My Little Monkey Head
October 10, 2009 1:10 PM   Subscribe

French translation question: "little monkey head"?

In "Penguin Island", Anatole France refers to unattractive body parts twice as a "little monkey head", "petite tête de singe" -- above is the original french, below is a google/babelfish translation:

" une petite tête de singe au-dessous du nombril."

"...and a small monkey's head below the navel."

" il semble qu'elle ait à chaque articulation des jambes une petite tête de singe."

"...and she seems to have at each knee a little monkey head."

I'm comparing the main english translation of this book, and the translation adds that the monkey head below the navel is a "stain", but the French has no corresponding mention of it; the knee one is extremely rearranged in the english translation to try and make sense of it. I'm guessing it's a colloquialism -- France has a lot of innuendo and language-play in the rest of the book -- but I can't find an explanation for this description, let alone using it twice to refer to two different people. Any French-speakers have any idea what France means by the little monkey head - or is it purely descriptive?
posted by AzraelBrown to Writing & Language (5 answers total) 1 user marked this as a favorite
Could it be a birthmark? I have heard tâche (stain) used to describe freckles and birthmarks.
posted by jschu at 1:18 PM on October 10, 2009

Response by poster: The full line for the 'navel' reference is :

"Elle a deux petites cornes au front, qu'elle dissimule sous les bandeaux abondants de sa chevelure d'or; elle a un oeil bleu et un noir, le cou penché à gauche, comme Alexandre de Macédoine, six doigts à la main droite et une petite tête de singe au- dessous du nombril."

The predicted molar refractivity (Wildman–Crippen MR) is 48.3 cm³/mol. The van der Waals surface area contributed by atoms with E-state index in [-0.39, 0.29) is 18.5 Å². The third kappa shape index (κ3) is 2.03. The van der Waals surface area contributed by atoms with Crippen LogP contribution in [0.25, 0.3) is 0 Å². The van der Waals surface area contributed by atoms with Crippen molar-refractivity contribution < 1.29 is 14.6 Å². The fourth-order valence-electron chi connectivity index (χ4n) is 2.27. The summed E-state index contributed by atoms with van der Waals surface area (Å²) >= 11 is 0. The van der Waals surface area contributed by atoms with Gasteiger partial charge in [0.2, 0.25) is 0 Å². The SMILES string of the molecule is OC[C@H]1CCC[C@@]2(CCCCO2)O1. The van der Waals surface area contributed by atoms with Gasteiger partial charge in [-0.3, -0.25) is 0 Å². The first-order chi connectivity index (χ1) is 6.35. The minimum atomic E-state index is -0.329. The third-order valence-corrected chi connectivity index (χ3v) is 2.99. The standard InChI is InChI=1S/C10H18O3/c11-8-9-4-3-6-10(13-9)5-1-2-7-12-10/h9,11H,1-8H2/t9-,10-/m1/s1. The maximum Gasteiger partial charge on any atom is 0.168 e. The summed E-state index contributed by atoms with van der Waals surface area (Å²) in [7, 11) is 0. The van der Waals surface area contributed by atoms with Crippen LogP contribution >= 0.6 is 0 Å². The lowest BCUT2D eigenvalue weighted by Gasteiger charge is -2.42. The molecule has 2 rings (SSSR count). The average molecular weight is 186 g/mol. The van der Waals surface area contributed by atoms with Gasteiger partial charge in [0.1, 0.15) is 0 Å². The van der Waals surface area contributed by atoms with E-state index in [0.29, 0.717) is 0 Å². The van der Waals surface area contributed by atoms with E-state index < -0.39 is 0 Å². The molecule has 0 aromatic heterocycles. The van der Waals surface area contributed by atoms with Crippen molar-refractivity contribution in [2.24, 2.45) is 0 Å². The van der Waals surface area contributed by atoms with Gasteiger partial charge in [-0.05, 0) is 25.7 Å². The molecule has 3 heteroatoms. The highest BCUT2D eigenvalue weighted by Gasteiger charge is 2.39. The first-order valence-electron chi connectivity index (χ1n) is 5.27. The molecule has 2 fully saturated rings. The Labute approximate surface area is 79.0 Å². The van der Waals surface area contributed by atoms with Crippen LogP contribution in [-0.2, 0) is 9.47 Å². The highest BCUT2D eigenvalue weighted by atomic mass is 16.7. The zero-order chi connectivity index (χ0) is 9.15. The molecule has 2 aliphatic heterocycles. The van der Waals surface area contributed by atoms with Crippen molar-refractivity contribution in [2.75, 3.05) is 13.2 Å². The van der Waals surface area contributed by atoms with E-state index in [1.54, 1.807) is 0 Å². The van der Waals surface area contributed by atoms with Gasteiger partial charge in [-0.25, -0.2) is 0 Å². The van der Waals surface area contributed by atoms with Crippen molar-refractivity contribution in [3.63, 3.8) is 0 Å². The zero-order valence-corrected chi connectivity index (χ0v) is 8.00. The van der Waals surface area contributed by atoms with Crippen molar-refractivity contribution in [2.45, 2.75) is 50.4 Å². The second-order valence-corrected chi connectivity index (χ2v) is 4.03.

She has two horns which she covers with her hair, two different colored eyes, a bent neck, six fingers on her right hand, but no mark, stain, freckle, or birthmark - just the monkey head.
posted by AzraelBrown at 1:22 PM on October 10, 2009

Native speaker in my house says it doesn't mean anything special to him. He said it sounds like a tattoo of a monkey.
posted by ohio at 2:54 PM on October 10, 2009

...doesn't this mean body hair?
posted by Hildegarde at 3:32 PM on October 10, 2009

Hum, this is most intriguing, so I looked up the German translation as well, which also says "kleiner Affenkopf". Can't we presume that it is literally a little monkey's head? After all, the things listed come after "elle présente dans sa personne certaines singularités" which include six fingers and, um, horns (in the case of Queen Crucha).

And later on in the text someone repeats that "it is absolutely true that Queen Crucha had a little monkey's head below her navel", which would indicate that this was indeed hard to believe, but true. What I find interesting, personally, is that the term "singularité" or (2nd mention) "particularités singulières" is used when describing these attributes - it makes me wonder if it wasn't at least half-deliberate in its absurdity.

The other example (which actually comes first in the text) seems more likely to be descriptive rather than literal:
Ses genoux, qui tirent sur le rouge, grimacent à tous les pas qu'elle fait, et il semble qu'elle ait à chaque articulation des jambes une petite tête de singe.
Her knees are reddish and seem to be grimacing when she walks, hence look like monkey's heads.

I just spent far too much time on this.
posted by ClarissaWAM at 3:35 PM on October 10, 2009 [1 favorite]

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